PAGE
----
The kingdom follows a strict interpretation of Islam under which murder, drug trafficking, rape and armed robbery are capital crimes, with execution mostly by firing squad. The case of Lama caused a public outcry and brought to light sensitive issues surrounding the ambiguity of punishment for Saudi fathers found guilty of murdering their own children.
Much less serious crimes often receive heavier punishment. Earlier this week, a Saudi court gave four young men sentences of between three to 10 years prison and 500 to 2,000 lashes for dancing naked in public in the city of Buraydah, north of Riyadh.
The Saudi official news website Sabq reported that the hard-line Muslim preacher was not given a harsher sentence because Lama's mother accepted 1 million riyals, roughly $267,000, from her ex-husband as "blood money," allowed in litigation under Saudi law.
The Egyptian mother, who acquired Saudi nationality through her ex-husband, was quoted in Arab Gulf-based media saying she is a poor single woman with no income. By accepting the money, she waived the right to demand retribution, or "qisas," against al-Ghamdi for the death of their daughter. It was not immediately known if she was pressured to accept the deal.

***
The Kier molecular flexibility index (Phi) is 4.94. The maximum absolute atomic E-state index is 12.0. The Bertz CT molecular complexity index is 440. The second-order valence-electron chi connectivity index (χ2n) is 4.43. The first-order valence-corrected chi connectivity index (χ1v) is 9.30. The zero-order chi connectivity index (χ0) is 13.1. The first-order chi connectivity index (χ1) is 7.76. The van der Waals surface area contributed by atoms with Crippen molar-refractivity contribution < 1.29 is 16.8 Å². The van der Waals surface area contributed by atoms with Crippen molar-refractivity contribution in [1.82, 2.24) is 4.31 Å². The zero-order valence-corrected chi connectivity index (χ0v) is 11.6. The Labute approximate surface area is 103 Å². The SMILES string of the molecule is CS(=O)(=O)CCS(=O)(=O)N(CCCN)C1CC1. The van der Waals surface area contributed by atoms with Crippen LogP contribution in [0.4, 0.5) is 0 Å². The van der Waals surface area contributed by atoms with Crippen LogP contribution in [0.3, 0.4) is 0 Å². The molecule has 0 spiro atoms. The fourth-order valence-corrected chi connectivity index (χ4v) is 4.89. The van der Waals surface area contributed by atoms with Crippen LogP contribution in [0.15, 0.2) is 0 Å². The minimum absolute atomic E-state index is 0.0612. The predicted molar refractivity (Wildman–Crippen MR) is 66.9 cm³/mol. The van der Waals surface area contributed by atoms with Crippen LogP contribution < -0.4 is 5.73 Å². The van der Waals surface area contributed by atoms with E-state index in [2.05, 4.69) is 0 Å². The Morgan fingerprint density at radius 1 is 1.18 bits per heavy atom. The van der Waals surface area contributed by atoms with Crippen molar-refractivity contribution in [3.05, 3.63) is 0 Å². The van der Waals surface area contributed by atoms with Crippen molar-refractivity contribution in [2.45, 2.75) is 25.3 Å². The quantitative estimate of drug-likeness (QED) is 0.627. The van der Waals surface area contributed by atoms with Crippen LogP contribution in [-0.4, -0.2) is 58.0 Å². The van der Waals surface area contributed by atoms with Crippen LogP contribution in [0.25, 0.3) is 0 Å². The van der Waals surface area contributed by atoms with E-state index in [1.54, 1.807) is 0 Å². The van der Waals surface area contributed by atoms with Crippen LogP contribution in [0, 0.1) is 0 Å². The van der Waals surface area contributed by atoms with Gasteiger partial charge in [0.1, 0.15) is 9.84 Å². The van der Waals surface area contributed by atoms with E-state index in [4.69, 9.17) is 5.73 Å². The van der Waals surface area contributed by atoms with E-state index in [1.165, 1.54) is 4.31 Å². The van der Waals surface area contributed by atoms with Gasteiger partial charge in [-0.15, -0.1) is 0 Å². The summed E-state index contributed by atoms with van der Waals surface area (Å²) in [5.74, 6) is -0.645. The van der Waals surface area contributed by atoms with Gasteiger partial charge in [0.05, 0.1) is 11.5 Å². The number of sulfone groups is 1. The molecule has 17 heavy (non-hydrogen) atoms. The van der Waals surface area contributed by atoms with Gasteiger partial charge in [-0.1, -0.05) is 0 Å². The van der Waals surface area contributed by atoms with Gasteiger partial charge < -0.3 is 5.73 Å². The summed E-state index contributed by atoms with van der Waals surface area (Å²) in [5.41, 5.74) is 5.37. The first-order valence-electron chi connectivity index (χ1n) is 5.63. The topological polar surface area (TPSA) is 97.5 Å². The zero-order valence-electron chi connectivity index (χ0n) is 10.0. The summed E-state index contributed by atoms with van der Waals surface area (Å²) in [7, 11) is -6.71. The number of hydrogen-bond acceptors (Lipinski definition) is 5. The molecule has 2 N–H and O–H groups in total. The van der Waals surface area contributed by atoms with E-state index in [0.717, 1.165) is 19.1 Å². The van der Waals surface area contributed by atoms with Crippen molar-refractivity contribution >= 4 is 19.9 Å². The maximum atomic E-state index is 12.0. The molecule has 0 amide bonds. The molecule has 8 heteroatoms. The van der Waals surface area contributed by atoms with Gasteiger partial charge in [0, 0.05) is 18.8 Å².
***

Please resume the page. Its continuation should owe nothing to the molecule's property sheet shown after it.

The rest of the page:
Lama's mother told broadcaster Al-Arabiya that al-Ghamdi took their daughter from her for a two-week visit in 2011 to his home with his second wife and other children. Months went by and he refused to allow the mother to see her daughter. The mother wears a full face veil and her name was not revealed.
Lama was then taken to a hospital, where she died in intensive care in late 2012.
"I saw her and I swear to God I didn't recognize her," the mother told the news channel, describing the moment she saw her daughter's disfigured face and body in the hospital. "I felt there is no mercy among humans."
"She was beaten from the head to the toe, all black and blue all over her body," the mother said.
Al-Ghamdi had previously said he had been guided by God after having a temper during his adolescent years, although Lama's mother says otherwise.
"He used to beat me for no reason and raise a knife to me," she told popular Saudi station Rotana Khalijia, adding that al-Ghamdi also did not provide basic household necessities.
"A man who does not even give money to (feed) his own daughter is not a preacher," she said, adding that al-Ghamdi did not practice what he preached on television, taking drugs, drinking alcohol and sometimes breaking obligatory Muslims fasts.
Culled from NY Daily News